Instead, there were panels for the comedies Single Parents (right) with Taran Killam, Leighton Meester, and Brad Garrett, and the 1970s Irish family comedy The Kids are Alright with Mary McCormack; the Nathan Fillion cop show The Rookie and the Big Chill-like A Million Little Things about friends who cope with another’s suicide.
NBC had even fewer panels; in fact, just one for a new show, the Amy Poehler-produced Single Kids. The other comedy was for one they picked up following its cancellation by Fox after five years: Brooklyn Nine-Nine.
There was no press conference for NBC’s two new fall dramas - the medical drama New Amsterdam, and the Lost-like Manifest about a flight that disappears for five years — though producers for both appeared on a panel for showrunners.
Any network can present new shows, but the CW has a new full-day, presenting shows on Sunday this fall when it pairs Supergirl with a reimagined Charmed. It furthers the superhero quota on a network that already has five with a sixth in the works with Batwoman.
Its new All American (right) seems a straight-ahead story about a South Central kid who goes to a rich high school to play football, and all that brings along, from Greg Berlanti.
Both Crazy Ex-Girlfriend and Jane the Virgin are planning final seasons, but only the former got a panel in which creator Rachel Bloom participated.
The biggest shock is that the show is bringing back the Greg character, but it will be played by an entirely different actor - Skylar Astin of Pitch Perfect instead of the originating Santino Fontana. Bloom says it will be a playful and experimental commentary on how people change.
The upcoming season of Homeland, its eighth, will be its last, Showtime entertainment chief David Nevins said in his session at the TCA summer press tour.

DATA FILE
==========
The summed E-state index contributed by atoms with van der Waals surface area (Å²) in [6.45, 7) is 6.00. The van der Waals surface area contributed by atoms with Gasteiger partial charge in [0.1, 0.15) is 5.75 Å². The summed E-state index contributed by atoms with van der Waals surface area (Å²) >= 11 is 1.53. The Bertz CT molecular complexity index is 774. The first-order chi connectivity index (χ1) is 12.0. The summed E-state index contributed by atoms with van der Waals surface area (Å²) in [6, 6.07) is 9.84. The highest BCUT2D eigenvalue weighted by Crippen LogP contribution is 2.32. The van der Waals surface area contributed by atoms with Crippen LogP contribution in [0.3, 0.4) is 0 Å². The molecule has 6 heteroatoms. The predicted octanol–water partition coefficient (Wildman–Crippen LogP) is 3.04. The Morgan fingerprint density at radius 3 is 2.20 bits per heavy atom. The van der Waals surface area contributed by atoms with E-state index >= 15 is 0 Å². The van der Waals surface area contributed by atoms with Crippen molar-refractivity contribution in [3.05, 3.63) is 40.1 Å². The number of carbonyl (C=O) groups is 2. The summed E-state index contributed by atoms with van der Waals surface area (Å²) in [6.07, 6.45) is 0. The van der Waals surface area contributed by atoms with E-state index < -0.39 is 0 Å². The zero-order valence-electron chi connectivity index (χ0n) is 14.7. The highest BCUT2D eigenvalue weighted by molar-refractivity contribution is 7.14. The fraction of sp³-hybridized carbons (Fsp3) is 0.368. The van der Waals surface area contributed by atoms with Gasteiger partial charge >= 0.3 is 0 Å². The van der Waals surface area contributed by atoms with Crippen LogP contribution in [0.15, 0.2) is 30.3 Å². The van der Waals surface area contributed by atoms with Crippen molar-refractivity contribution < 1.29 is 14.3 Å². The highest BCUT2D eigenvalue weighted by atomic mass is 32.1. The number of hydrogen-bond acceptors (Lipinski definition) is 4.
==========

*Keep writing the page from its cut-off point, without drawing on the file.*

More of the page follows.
Creator Alex Gansa will be bringing the show “to its proper conclusion,” Nevins said. But it isn't a cancellation, he emphasized. “When you tweet this out, I do not want to read the word ‘cancellation…’ 
The decision was made jointly by Gansa and star Clair Danes toward the end of last season, according to Nevins.
The network's president of programming, Gary Levine, praised the show for having “found a way to reinvent it every year and find a way to anticipate world events in a way that’s almost eerie.” The final season begins in June 2019.
Of future projects, Showtime has ordered a pilot for an American remake of the British The Wrong Mans with Ben Schwartz alongside Jillian Bell of 22 Jump Street who is taking the role originally played by James Corden.
Kevin Bacon (right) seems to muster a passable Boston accent in the trailer for Showtime's City on a Hill, about early '90s police activity in the city, coming next year from Ben Affleck and Matt Damon.
Escape at Dannemora, about the 2015 jailbreak in upstate New York, looks strong. It stars Benicio Del Toro, Patricia Arquette, and Paul Dano. What may be surprising about the eight-hour limited series that premieres Nov. 18 is that Ben Stiller directed it.
In other news, Nevins said Showtime has OK’d a series based on the popular video game Halo, and Russell Crowe plays Roger Ailes in Showtime's adaptation of Gabriel Sherman's book The Loudest Voice in the Room next year.
Jim Carrey was on hand for his upcoming half-hour series Kidding, about a children’s performer who is having problems. It has a terrific cast, with Catherine Keener, Judy Greer, Frank Langella and Justin Kirk, and has the stamp of eccentric director Michel Gondry, who directed Carrey in Eternal Sunshine of the Spotless Mind.
It premieres Sept. 9 alongside the new season of Shameless, the network’s most popular show, which will be marking its 100th episode this fall.
A pair of documentaries announced for the fall would be timely immediately: LeBron James' survey of African-Americans and basketball, Shut Up & Dribble, in October, and Alex Gibney's four-part Enemies: The President, Justice & The FBI Nov. 18.
Ray Donovan is back Oct. 28, with a new setting, New York.
In January, a new series, Black Monday (above), a freewheeling look at the 1987 stock crash with Don Cheadle and Andrew Rannells, will accompany the second season SMILF.
And Showtime delves into late night talk and comedy by bringing the Desus + Mero show from Viceland.
‘With a little more money and a little more production values “ Nevins says, “they're going to do amazing things.”